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Why We Will Never See a Jay Wilson B.net Forum Post

Posted 17 Mar 2011 by

We Diablo fans have long wondered when/if we’d start to get some blue posts by the D3 devs. Not that Bashiok’s posts are worthless, given how little he’s allow to say, but the chance to hear directly from the developers is the reason we watch Blizzcon panels and read interviews. To date, none of the D3 Team have ever posted anything in the B.net forums, but we fans have been waiting and hoping for them to start doing so… perhaps once the beta is underway? After all, the SC2 devs posted regularly during that game’s beta, debating balance and discussing other game issues with fans, and the head WoW dev, Ghostcrawler, (Greg Street) has long been a participant in the WoW forums.

Well, he used to be. As Bashiok explained in reply to an Open Letter to Ghostcrawler thread, those days are over, apparently for all Bliz games. Bashiok’s reply is quite long, so here’s the start. Click through to read the whole thing and my dismayed but unsurprised reaction.

These forums have always been about players talking to players. We don’t want to foster the expectation that it’s going to get a blue response if someone tries hard enough (lol I’m replying to a thread calling for a blue). While GC added a lot to these forums (and I say ‘these forums’ because he only posted in the North America forums) we think we can reach more players, particularly those in other regions, more directly through the blogs, or concerted Q&A’s. Blogs also tend to be a better medium for getting the message out there loud and clear, but does have downsides that it removes the conversation that we know is appreciated quite a bit.

While forum posts do lend themselves to that conversational approach, they actually have a lot of downsides to them from our perspective of attempting to get clear and clean information to the players. They aren’t very visible is really the first and maybe biggest problem. You can liken forum posts and the information given in them to some of the displeasure surrounding how hotfixes are communicated. I may reply to a thread 20 times and in my #13 reply I say something really important regarding class balance. Who is going to see that? How quickly will that knowledge actually permeate? Will the message be kept clear? Will my clarification in post #17 that explains what people are misunderstanding in #13 be seen by everyone that read #13?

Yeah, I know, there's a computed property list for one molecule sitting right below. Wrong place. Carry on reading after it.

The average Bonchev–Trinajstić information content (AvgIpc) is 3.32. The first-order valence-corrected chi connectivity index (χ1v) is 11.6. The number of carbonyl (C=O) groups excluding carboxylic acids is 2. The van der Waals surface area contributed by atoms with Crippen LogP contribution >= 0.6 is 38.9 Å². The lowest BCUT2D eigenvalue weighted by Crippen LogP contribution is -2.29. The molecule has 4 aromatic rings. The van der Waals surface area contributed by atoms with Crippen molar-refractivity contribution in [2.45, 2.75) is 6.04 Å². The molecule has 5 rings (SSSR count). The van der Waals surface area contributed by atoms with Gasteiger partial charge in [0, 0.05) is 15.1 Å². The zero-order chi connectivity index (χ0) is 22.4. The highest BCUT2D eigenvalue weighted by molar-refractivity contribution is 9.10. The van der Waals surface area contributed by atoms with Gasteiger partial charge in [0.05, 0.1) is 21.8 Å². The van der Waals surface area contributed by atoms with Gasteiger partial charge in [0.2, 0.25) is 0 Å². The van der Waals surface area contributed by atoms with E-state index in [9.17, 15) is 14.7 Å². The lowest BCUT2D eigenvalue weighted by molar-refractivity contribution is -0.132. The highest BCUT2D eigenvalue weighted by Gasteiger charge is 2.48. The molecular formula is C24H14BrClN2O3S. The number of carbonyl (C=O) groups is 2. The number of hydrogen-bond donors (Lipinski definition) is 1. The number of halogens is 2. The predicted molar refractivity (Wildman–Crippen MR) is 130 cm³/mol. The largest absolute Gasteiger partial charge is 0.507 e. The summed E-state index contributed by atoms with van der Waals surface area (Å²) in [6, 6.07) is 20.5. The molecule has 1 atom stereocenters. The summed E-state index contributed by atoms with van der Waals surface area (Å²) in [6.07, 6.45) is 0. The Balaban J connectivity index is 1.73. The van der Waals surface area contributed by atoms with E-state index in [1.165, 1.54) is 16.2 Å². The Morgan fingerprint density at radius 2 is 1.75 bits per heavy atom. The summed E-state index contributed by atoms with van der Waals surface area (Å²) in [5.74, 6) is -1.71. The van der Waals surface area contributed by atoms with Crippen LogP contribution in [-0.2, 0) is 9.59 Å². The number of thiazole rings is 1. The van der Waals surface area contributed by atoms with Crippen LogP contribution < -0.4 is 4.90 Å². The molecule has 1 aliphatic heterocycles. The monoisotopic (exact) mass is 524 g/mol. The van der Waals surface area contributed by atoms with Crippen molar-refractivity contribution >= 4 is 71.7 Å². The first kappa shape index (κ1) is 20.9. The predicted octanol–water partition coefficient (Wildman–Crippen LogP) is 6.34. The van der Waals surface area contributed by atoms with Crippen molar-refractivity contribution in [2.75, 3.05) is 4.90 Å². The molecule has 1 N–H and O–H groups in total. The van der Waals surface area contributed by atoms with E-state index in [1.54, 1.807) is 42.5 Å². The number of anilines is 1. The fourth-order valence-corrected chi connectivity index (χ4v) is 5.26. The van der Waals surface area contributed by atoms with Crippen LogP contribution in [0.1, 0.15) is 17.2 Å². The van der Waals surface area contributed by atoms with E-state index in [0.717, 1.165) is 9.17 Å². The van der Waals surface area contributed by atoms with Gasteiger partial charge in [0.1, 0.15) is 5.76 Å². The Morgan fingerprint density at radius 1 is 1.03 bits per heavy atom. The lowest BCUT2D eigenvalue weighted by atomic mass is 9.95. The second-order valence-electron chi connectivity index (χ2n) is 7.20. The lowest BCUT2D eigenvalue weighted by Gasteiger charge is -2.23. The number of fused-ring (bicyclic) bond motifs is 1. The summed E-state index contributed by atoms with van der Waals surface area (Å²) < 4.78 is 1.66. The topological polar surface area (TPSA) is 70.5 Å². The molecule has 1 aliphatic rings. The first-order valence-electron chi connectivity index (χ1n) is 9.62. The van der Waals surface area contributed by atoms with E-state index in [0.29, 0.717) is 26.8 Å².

Update: Click through to the bottom for an update on Bashiok’s comment about this post, via the B.net forums.

Bashiok’s reply continued:

People tend not to read past the first blue post in a thread, or skip around and don’t read them all, so if you have a correction/addendum to the first post, or just expound upon a thought, it’s generally lost on the majority of readers. Blue trackers can help with this, but we’re generally not having to explain that “post #13 wasn’t the end of the thought and it’s being taken out of context” to people who just go to blue trackers.

Forum posts also tend to be fairly quickly written by one of us without much in the way of peer-review, and anything written off-the-cuff like a reply to a thread can tend to be more precarious than a more substantive outlet that has an official process of review and correction before its posted (like the blogs). Much to the dismay of many forum goers I’m sure, there’s just an infinitely smaller chance we’ll say something stupid or mess up in a fully published blog post.

As with anything we do, we never believe we’re perfect. There’s always room to improve. The blogs may not be the best outlet but we’re continually working to improve upon the content we’re delivering, and have some pretty exciting stuff planned. We’re also working to make the comment system for the blogs a bit more like the forums so conversation can be held there more easily, as well. Of course you’ve no doubt see we’re running a recurring global Ask the Devs Q&A. It’s one way where we’re hoping to fill that gap of direct developer interaction that the blogs probably just can’t hit. We think the Q&A’s are going to be extremely popular and fill a big part of what made GC’s interactions on here so useful. And we?re going to continue collecting feedback and posting when appropriate, but we’ll also be trying to come up with additional ways to facilitate the communication between the developers and players.